Auto insurance law touted as battle over reform echoes on third anniversary

Insurance providers and business groups praised state leaders this past week on the three-year anniversary of the signing of Michigan’s historic auto no-fault reform, the latest parry in a continuing lobbyist battle over the future of the controversial reform. 

The letter to Democratic Gov. Gretchen Whitmer, Republican House Speaker Jason Wentworth and GOP Senate Majority Leader Mike Shirkey touted the recent $400 rebates to Michigan drivers, lower auto insurance costs, upticks in newly insured drivers and the entry of new insurance companies in the marketplace.

“Bipartisan auto no-fault reforms have cracked down on fraud, stopped the overcharging and finally gave Michigan consumers a choice,” according to the letter from groups that included the Insurance Alliance of Michigan, Mackinac Center for Public Policy and the Michigan Chamber of Commerce. 

The letter came on the third anniversary of Whitmer’s signing the bill into law on Mackinac Island in 2019 and as the benefits of the reform continue to be debated.

As recently as last month, groups opposing the law’s fee cut for medical providers sent a letter to Whitmer asking her to advocate more forcefully for changes to the 2019 law. A Republican lawmaker surprised her colleagues with an unannounced hearing on changes to the reform, causing several to walk out.  And billboards at interchanges near the Michigan Capitol have carried warring messages for several weeks over the benefits and faults of the no-fault reform.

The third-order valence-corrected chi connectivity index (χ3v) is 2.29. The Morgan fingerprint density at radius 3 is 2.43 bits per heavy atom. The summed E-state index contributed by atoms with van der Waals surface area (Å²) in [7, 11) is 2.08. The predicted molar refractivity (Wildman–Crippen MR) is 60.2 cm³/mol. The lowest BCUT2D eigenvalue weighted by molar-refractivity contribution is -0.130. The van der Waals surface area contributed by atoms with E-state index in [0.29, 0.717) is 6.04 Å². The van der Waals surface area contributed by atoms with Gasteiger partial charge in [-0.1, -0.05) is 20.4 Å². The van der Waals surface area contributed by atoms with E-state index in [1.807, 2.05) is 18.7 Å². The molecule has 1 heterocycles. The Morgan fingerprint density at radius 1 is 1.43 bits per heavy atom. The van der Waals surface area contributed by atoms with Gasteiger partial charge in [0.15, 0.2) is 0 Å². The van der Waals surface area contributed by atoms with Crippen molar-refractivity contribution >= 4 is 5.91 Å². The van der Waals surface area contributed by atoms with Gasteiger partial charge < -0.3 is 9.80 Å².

On Tuesday, the Michigan Court of Appeals is scheduled to hear oral arguments in a key case challenging whether elements of the 2019 law can be applied retroactively to the roughly 18,000 individuals who were insured and injured prior to the law’s passage. 

Wentworth has said he would make no changes to the law through the rest of session, but Whitmer has voiced a willingness to tweak certain elements, including a 45% cut to what medical providers can charge for services rendered to individuals injured in a catastrophic crash. 

Thursday’s letter pushed back on complaints over the fee cut, calling it a “critical part of reform” meant to rein in “egregious overcharging by medical providers.”

“Let’s be clear — people are still receiving the medically necessary care they need under the law,” the letter said. 

Tom Judd, board president for the Michigan Brain Injury Provider Council, said the celebration of one-time rebates comes at the cost of access to care for thousands of car crash survivors. 

“There’s a balance here where the governor needs to look at what the priorities are,” Judd said. “The $400 rebate is obviously something the governor is very proud of. But what about the families that are losing access to care?”

The GOP-led Legislature — in response to complaints from medical providers who said they could no longer provide the care they once did to auto crash survivors under the new fee schedule — set up a $25 million fund that medical providers could apply to if they could show a “systemic deficit” resulting from the fee cuts. But medical providers have said the application process and obstinate insurance companies make it nearly impossible to receive help. 

The Thursday letter noted several applications still are pending for the fund and thanked the leaders for their “continued commitment” to the reform. 

“Despite efforts by some to turn back the clock on reforms, the facts and data compel us to recognize bipartisan reforms are creating savings for 7.2 million Michigan drivers, cracking down on fraud, stopping overcharges and giving Michigan consumers a choice,” the letter said.

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